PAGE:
Meanwhile, CTIA and NENA issued a joint statement late today responding to a “Washington Times” story that reported on a letter yesterday from Rep. Mike Rogers (R., Ala.), chairman of the House Armed Services Committee’s strategic forces subcommittee, to Defense Secretary Chuck Hagel and Director of National Intelligence James Clapper expressing concerns about use of the Russian GLONASS system as part of the enhanced reliability envisioned by the road map. Those concerns have been expressed since the road map was unveiled by the Find Me 911 Coalition, which has received funding from TruePosition.
“In view of the threat posed to the world by Russia’s Vladimir Putin, it cannot be seriously considered that the U.S. would rely on a system in that dictator’s control for its wireless 911 location capability, which is planned to allow public safety and other first responders to find 911 callers,” Rep. Rogers wrote in the letter, which TRDaily obtained this evening from his office.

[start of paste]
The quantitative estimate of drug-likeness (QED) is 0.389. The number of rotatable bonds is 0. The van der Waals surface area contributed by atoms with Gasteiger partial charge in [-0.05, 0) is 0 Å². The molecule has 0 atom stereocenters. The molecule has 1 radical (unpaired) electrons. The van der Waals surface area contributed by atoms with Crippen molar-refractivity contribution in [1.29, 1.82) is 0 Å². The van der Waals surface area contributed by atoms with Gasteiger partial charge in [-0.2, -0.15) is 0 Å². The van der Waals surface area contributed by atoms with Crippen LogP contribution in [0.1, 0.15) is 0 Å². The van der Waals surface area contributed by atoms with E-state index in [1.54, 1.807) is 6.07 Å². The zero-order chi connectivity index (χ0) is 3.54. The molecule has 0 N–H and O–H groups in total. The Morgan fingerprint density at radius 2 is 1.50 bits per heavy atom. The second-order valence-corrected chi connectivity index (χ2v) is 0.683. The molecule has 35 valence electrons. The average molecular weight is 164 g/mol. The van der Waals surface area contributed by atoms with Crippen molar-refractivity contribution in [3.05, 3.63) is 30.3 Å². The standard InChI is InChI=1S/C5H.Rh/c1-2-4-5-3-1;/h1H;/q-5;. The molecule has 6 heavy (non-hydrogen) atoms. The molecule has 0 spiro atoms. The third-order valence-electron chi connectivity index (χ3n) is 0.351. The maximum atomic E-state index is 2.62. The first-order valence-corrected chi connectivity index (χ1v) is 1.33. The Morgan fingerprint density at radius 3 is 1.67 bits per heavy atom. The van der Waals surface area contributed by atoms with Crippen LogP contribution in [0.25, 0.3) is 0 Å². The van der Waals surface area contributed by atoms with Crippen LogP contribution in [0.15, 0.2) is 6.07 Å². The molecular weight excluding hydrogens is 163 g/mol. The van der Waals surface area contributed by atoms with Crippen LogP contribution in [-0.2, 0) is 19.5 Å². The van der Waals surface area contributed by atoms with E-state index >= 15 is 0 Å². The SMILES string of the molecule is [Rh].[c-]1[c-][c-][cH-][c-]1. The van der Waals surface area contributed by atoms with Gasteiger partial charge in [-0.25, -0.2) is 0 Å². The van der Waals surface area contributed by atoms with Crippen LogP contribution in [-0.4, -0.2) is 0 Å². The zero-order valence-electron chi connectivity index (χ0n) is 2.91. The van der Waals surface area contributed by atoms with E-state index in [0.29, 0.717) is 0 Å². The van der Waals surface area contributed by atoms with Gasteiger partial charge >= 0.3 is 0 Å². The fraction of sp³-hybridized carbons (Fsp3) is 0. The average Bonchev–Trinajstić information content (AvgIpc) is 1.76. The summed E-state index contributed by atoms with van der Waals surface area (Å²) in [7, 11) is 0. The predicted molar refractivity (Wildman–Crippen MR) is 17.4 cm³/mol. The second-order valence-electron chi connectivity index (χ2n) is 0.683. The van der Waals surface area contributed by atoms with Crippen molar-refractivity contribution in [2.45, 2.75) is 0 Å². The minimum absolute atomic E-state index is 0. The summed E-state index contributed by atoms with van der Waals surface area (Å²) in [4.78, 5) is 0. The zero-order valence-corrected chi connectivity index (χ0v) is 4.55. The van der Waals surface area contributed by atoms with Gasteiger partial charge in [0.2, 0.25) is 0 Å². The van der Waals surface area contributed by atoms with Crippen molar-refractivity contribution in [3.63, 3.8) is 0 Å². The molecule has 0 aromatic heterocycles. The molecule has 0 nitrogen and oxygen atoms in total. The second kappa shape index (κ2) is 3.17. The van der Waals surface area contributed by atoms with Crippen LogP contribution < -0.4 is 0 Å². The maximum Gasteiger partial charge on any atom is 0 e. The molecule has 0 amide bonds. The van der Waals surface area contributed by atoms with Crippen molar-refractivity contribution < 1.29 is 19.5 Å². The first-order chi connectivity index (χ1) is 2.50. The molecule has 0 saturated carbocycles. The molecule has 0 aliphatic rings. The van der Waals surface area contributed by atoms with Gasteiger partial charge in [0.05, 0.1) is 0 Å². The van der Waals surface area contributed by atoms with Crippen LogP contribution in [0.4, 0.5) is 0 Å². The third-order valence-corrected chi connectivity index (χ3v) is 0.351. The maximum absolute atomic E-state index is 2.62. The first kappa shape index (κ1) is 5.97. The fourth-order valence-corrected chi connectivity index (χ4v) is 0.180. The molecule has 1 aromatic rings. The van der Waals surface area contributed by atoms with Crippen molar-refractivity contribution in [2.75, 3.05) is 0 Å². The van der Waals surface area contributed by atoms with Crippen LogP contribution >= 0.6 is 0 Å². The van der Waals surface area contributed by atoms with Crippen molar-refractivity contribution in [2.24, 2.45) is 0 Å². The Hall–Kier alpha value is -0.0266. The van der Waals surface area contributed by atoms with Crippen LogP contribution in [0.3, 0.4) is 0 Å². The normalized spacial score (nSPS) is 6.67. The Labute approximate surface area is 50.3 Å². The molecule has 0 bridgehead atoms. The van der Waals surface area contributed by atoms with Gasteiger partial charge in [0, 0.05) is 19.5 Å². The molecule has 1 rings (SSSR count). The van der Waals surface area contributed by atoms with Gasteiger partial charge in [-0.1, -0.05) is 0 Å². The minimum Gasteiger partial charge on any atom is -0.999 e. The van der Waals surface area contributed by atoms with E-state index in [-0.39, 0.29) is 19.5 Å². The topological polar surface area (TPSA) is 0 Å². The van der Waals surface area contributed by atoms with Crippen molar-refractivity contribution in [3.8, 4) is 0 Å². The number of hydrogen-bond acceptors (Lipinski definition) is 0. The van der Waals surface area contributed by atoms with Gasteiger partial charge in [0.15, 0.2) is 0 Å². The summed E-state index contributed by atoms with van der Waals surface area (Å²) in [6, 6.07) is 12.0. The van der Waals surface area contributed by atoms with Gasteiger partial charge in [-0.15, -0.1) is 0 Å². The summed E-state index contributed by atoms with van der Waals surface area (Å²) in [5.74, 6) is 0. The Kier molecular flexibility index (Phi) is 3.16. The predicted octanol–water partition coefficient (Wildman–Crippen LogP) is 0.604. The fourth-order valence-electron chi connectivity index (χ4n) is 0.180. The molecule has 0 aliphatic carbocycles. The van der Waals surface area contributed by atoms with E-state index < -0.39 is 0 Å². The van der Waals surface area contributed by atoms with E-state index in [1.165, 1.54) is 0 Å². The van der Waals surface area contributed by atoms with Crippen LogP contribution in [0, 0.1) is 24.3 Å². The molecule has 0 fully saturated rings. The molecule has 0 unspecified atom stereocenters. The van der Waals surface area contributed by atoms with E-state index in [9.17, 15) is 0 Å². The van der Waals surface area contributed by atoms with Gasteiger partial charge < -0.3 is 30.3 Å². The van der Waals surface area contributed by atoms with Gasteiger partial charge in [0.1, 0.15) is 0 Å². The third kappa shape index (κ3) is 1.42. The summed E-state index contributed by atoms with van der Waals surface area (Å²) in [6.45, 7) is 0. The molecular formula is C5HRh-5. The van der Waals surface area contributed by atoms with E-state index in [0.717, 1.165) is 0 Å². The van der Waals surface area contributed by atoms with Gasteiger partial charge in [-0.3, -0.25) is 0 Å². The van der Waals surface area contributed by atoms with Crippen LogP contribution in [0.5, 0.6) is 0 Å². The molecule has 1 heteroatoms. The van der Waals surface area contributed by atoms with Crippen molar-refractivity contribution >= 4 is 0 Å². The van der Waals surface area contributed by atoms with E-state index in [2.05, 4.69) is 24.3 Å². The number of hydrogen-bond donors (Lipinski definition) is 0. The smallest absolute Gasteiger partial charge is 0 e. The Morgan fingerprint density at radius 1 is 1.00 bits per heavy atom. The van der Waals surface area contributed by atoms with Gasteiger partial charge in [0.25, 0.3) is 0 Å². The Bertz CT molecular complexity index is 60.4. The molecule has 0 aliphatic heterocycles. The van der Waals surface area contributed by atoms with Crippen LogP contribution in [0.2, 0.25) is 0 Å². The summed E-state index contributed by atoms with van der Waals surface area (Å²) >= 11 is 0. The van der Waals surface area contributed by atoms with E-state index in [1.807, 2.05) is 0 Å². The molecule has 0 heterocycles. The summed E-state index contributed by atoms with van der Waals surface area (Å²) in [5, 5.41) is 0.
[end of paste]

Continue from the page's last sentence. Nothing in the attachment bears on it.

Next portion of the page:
Rep. Rogers noted that he authored a provision in the Fiscal Year 2014 National Defense Authorization Act (NDAA) “that prohibited locating GLONASS ground stations in the United States.” He sought information on to what extent DoD would rely on the E911 system, the “national security implications … of GLONASS integration into the E-911 system,” and “the impacts on national security users and public safety first responders if Vladimir Putin decided to use U.S. reliance on GLONASS as a weapon against the U.S.”
“What is your understanding of the current status of this GLONASS E-911 proposal and can you assure me that you will act to ensure it is not allowed to move forward?” Rep. Rogers added.
In their statement, CTIA and NENA noted that the road map envisions GLONASS as well as GPS being available to help improve location accuracy, and that more options are expected to be online in the future. Any GLONASS shutdown would not impact 911 reliability because handsets could still use GPS signals, they said. Russia would not get power over U.S. wireless communications because GNSS chipsets are receive-only and can’t transmit signals back to the satellite constellation, they noted. CTIA’s portion of the statement blasted the Find Me 911 Coalition by name.